WEDNESDAY, NOV 27 For a complete list of this month’s rides, see

THURSDAY, NOV 28 (THANKSGIVING DAY) T-Day 4 Hill Ride 34 mi • Steady • Hilly • Map • Occasional regroup • 8:30 a.m. • Marymoor Park East Parking Lot (the free one!), Redmond • Steady rain cancels • Alan Miller, 425-488-4567 cell, 206-697-4603, amiller7x7@ Here’s an early morning Thanksgiving Day ride up the inclines of Sahalee, Ames Lk, Union and Education Hills; a great way to start the morning! Throw the turkey in the oven, set the timer, and come out for a series of hill adventures starting at Marymoor Park East—we’ll try to be finished in time for the afternoon kickoffs, tipoffs, family & friend get-togethers, etc. After completing this ride, be warned that you may feel a certain heightened sense of self-righteous smugness as you choose a second helping of yams with brown sugar & marshmallows or an extra drumstick. Riders should be able to sustain an overall Steady pace, read a cue sheet, and change a flat. Riders can ride on their own, in small groups, or with the ride leader. Printed cue sheets will be available at the start and riders can email the Ride Leader by the preceding Tuesday noon for the final route cue sheet pdf (ridewithgps. com/routes/3497285). Ride update info available at http://www.meetup. com/cascaderides/events/144499872/. Faster riders and better hill climbers are welcome, but for them the ride can be self-paced and self-guided. The ride leader is slow up hills but will always get there.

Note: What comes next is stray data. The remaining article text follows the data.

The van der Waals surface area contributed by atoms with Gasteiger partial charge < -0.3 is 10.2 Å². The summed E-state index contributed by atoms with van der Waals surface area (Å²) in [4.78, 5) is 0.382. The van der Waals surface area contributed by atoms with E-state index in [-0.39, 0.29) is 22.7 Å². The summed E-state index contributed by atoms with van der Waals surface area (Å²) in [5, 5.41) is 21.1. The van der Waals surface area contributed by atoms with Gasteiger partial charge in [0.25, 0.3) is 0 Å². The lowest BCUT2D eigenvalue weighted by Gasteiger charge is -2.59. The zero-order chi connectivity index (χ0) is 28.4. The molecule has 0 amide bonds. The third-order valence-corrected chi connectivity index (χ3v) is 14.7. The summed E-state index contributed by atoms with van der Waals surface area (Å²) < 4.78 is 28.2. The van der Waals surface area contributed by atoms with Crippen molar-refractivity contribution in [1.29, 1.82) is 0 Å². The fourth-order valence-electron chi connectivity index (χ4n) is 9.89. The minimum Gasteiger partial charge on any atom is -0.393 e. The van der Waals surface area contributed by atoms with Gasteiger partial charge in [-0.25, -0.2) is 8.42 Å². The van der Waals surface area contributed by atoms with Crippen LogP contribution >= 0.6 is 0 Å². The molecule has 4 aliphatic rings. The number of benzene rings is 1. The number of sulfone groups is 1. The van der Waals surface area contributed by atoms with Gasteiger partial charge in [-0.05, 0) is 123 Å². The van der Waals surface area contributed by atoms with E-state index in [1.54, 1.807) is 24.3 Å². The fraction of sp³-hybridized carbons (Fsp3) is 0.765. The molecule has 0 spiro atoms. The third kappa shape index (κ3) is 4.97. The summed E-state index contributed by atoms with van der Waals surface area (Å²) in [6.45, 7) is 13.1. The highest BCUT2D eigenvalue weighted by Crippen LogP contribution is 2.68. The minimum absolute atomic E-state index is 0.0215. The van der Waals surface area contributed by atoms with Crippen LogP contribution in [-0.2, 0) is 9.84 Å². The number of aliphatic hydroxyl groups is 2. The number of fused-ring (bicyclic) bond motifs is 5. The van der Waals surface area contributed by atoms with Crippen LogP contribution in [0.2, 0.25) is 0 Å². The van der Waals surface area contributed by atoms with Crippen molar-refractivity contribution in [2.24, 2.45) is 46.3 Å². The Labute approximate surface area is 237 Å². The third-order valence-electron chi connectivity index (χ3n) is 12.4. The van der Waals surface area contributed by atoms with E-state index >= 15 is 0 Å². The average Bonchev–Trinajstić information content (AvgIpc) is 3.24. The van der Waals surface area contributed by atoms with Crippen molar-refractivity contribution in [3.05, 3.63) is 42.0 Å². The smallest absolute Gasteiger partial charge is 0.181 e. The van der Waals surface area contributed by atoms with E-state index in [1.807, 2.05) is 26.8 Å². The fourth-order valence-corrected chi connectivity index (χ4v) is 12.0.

Ride Leader of the Year Recognition-2013 by the Rides Committee